13. I root for characters who are one step from the cliff but something happens and they take even a half step the other way. I never thought of it as “happy ending” perhaps just not ashes to ashes…so yes something has to happen for them not to go into the void. I need that so I don’t give that other direction more allure than it already has. Yes near-tragically depressive, with the emphasis on near. Emily Bronte anyone?

  14. Rooting for a character simply means you want something to happen to them. It might be the same result they want, happily ever after, etc. or it might be that they get their comeuppance, the exact opposite of what they want. Either way you have something invested in seeing something come to fruition, just as in a sporting event or a political contest.

    That is why I don’t have to always care about the character. They don’t have to be a hero or be good. I just have to care about what happens to them, whether it is what they want or not.

  15. For Edwin Booth (whom you pictured). He was considered at that time the greatest U.S. Shakespearean actor. After his brother, John Wilkes Booth (a matinee idol actor in the vain of Errol Flynn) killed a certain president, Edwin, in his first performance following the assasination, was booed and pelted by his audience with various and sundry produce. He stood resolute throughout the onslaught and eventually someone began clapping and soon the crowd was on his side giving him a standing ovation. I root for characters like Edwin Booth. Who have the balls to take the heat unflinchingly.

    • Thank you so much — fantastic story. I heart Edwin. And to think I just liked the photograph. Thank you, Anonymous.

  16. Lily Bart. All of Alicia Erian’s characters. People who are making bad decisions and will keep on making them.

    Just as I hope an editor will soon be rooting for the narrator of my memoir, who is overly critical of herself and others, and keeps making the same big, bad decision over and over again.

  17. […] Lerner Please Allow Me to Introduce Myself While this post isn’t necessary specific to memoir, I found it thought-provoking in regards to […]

  18. I hate it when publishers get in their heads that there is one element that makes books work or not work. It’s closed minded and counterproductive but I suppose it’s the way it’s always been; hence why so many famous books have stories attached to them of some industry big shot saying ‘this will never sell because of X’ when in fact X is what made it sell.

    This is why I so respect agents/ editors/ publishers who get the concept of something being ‘in the read’. Does that sometimes make it difficult for marketing/ publicity folks to tease out a hook with which to push it upon the ever unwilling masses? Yes. But that is that they’re paying us (albeit meagerly) to do.

    • I once bought a paperback of The Sheltering Sky, a 1950-something printing. The back cover copy read like a lurid, steamy noir romance. Truly, existentialism was never so sexy. So marketing can do anything if they put their minds to it.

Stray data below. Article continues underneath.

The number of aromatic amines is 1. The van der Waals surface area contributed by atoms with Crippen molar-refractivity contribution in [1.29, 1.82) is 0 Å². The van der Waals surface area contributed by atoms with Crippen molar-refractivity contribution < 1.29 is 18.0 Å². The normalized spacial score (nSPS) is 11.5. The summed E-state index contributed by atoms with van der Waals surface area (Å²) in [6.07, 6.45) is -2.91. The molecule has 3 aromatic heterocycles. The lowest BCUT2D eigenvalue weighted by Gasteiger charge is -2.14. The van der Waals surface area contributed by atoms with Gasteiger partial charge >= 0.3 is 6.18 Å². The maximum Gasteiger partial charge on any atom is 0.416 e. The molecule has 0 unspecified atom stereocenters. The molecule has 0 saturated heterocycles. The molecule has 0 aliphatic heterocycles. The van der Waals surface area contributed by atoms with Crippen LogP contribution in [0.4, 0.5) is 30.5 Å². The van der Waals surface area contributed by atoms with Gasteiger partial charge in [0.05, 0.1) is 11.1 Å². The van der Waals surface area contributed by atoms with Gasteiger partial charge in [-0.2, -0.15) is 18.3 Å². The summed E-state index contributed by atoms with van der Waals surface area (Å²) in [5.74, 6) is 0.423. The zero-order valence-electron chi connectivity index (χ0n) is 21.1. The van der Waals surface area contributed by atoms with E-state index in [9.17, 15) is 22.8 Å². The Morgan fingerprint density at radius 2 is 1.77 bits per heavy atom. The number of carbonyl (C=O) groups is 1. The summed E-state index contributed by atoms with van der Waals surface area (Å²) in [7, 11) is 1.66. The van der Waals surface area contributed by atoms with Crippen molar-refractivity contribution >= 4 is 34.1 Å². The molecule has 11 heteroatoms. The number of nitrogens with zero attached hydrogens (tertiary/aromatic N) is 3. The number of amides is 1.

19. Also…Becky Sharpe FTW.

  20. Note to publisher—I never root for anyone who plays it safe.

  21. I root for anybody with a dream, from pricks to saints. I would root for a New York literary agent with ‘snakes in her head’, who is trying to publish her novel. That sounds like a good read.

  22. I often find myself rooting for the anti-hero, the one you just know is going to lose (due to that ‘must have good ending’ requirement)…and yet I’m always letdown when yes, they lose just like I thought they would.

    Movies especially:
    Cool Hand Luke
    Bonnie & Clyde (circa 60s)
    Dillenger

    I could go on, but you get the picture!

  23. Do I root for characters or get annoyed with them because they make the same stupid mistakes I make in my own life?

    Depends on the day. Or actually, both.

    I notice a lot of names starting with the letter H in that list. Maybe I should change my protagonist’s name to Honoria. She’s a complete mess.

  24. “characters…who always ring twice” – !

    I love the opening sentence of that novel:
    “They threw me off the hay truck about noon.”

  25. I think I’d agree with the editor. I like deeply flawed characters, but they need to be sympathetic at some level–otherwise why keep reading? I read a (famous well-reviewed) book recently where a dog was shot and stuffed in the trunk of a car. I put the book down and never picked it up again. I hate pretentious depressing nihilistic fiction. Who cares if it’s literary? I won’t read it. Maybe that makes me a Philistine.

  26. I always end up going for the villain. Unless the protagonist is a bit of an anti-hero. Don’t ask me why, probably the same reason why I fall for the bad boys in real life!

  27. I love Zoe Heller’s books because she gives us the most unsympathetic people and makes us root for them anyway. If her publisher had turned down Everything You Know because of its unsympathetic protagonists, my life would have been poorer for it.

  28. […] a very HONORABLE MENTION goes to Betsy Lerner at The Forest For The Trees, for her excellent rejoinder to the assertion that marketable fiction requires “someone to root for”: Aren’t the […]

  29. I don’t usually post, but THANK YOU! The mania for sympathetic characters is so depressing.

    Kit, whose characters are seriously flawed

  30. I often root for the underdog, the under achiever who needs to grow in their character before the end of the book. Sometimes the tough, go get ’em, females/heroines are a bit much out of sync with life whether it is in the past or today. Everyone is not perfect so characters ought to have weaknesses that need improvement. The journey through the book will reveal whether these flawed characters learn their lessons.